Monday, January 2, 2017

Sense8: Vibrant, Profound, and Dangerous

I binged the first season of Sense8 from 2015 the past few nights.  I started watching the December 2016 special, but seeing as how the first season is a remarkable narrative in itself, I thought I'd review it now, and come back with a review of the 2nd season Christmas special in a few days (and here it is).

Remarkable - and welcome - Sense8 was.   Telepathic connections used to be a big theme in science fiction through the 1950s, but for some reason hasn't made much of an appearance in the past 50 years.   Sense8 does a great job of this, and presents a story that not only needed to be told on screen rather than page, but over 12 episodes rather than a few-hour movie.

The story - of eight people around the world, in their 20s (all born at the same instant), who suddenly discover they are telepathically connected, and then find that elements of the rest of humanity are hunting and trying to exterminate them - has roots in the late lamented Heroes.   But that series had many heroes with many different powers, and, given the limitations of traditional network television (NBC), we saw very little of the world on those screens.

Netflix has liberated all kinds of storytelling, and the world panorama it affords Sense8 provides a literally vivid and pulsating environment for the story, which takes place not only in the United States, but Iceland, India, Africa, South Korea, London, and Germany.  And not only do we get a vibrantly rainbow mix of nationalities and cultures in Sense8, but a portrayal of just about every mutually consenting sexual activity, presented with sensitivity, style, and humor.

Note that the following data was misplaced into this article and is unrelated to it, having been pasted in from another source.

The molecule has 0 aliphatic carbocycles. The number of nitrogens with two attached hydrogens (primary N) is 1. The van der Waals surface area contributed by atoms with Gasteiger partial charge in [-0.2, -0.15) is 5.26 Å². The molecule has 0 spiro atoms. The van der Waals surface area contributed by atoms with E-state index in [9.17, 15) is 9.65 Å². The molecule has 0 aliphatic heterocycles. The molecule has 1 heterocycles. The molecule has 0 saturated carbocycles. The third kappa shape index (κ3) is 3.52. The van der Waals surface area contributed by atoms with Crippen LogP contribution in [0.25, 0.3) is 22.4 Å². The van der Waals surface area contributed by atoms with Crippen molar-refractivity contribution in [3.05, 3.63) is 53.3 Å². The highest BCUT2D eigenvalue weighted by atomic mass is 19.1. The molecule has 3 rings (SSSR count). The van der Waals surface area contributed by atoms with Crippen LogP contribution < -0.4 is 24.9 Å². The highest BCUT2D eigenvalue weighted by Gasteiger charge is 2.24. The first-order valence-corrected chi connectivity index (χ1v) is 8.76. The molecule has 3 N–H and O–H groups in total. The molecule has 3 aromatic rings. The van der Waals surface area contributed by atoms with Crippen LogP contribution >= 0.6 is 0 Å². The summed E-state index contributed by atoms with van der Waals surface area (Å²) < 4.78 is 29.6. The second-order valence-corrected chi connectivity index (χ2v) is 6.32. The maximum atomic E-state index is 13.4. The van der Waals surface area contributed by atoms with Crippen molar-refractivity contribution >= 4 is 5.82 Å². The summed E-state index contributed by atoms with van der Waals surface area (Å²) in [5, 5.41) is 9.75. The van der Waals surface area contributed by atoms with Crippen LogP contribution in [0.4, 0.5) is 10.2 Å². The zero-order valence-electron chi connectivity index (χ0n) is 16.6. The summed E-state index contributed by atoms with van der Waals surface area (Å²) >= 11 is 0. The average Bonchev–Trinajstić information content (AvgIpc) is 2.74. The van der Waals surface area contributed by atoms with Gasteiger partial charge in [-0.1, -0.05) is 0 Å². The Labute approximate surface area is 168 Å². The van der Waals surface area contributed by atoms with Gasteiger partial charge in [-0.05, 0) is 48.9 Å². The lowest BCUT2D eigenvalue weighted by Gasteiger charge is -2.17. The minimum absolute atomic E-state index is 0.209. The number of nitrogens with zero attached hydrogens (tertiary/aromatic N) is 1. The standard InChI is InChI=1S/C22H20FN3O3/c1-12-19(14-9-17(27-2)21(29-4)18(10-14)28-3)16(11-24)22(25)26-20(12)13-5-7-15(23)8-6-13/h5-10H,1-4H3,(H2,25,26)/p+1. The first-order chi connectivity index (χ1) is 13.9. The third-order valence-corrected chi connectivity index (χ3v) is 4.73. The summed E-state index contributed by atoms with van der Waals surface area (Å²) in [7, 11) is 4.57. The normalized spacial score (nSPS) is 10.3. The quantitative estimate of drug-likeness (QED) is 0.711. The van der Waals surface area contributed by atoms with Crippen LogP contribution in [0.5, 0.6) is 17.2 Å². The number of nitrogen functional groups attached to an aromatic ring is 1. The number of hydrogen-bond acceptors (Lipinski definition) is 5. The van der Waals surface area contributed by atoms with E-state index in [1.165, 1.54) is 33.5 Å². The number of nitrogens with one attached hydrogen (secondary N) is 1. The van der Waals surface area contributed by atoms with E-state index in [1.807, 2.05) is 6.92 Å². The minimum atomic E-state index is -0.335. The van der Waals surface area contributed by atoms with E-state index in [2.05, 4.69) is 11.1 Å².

The different talents of the eight sense8s become the basis of the action sequences, with each of the eight characters being available to contribute her or his talents - martial arts, medical knowledge, computer savvy, etc - via telepathic input when another is in danger or dire need.   These rescuing visitations, even though we come to expect them, remain surprising and satisfying through the ending.   And there's much more than fight scenes in Sense8 - one of the most memorable, indeed in all of television, is a scene in which one of the sense8s is singing, and the others are hearing and joining in in their own ways around the world.   To describe this almost seems corny; to see it is beautiful and breathtaking.

The deeper metaphysics or science fictional premises of the story are plausible and well handled well. We are correctly told, at a crucial point in the story, that just as only a fraction of our DNA separates humans from chimps, so a fraction could engender the difference between sense8s and the rest of us humans.

Sense8 is a creation of  J. Michael Straczynski and the Wachowskis (Lana and Lilly), and their best work in years.  Highly recommended for a different, bright and colorful and profound and dangerous, kind of science fiction.

See also Sense8 2.1-2: The Mental, the Digital, and the Palpable


another kind of human species
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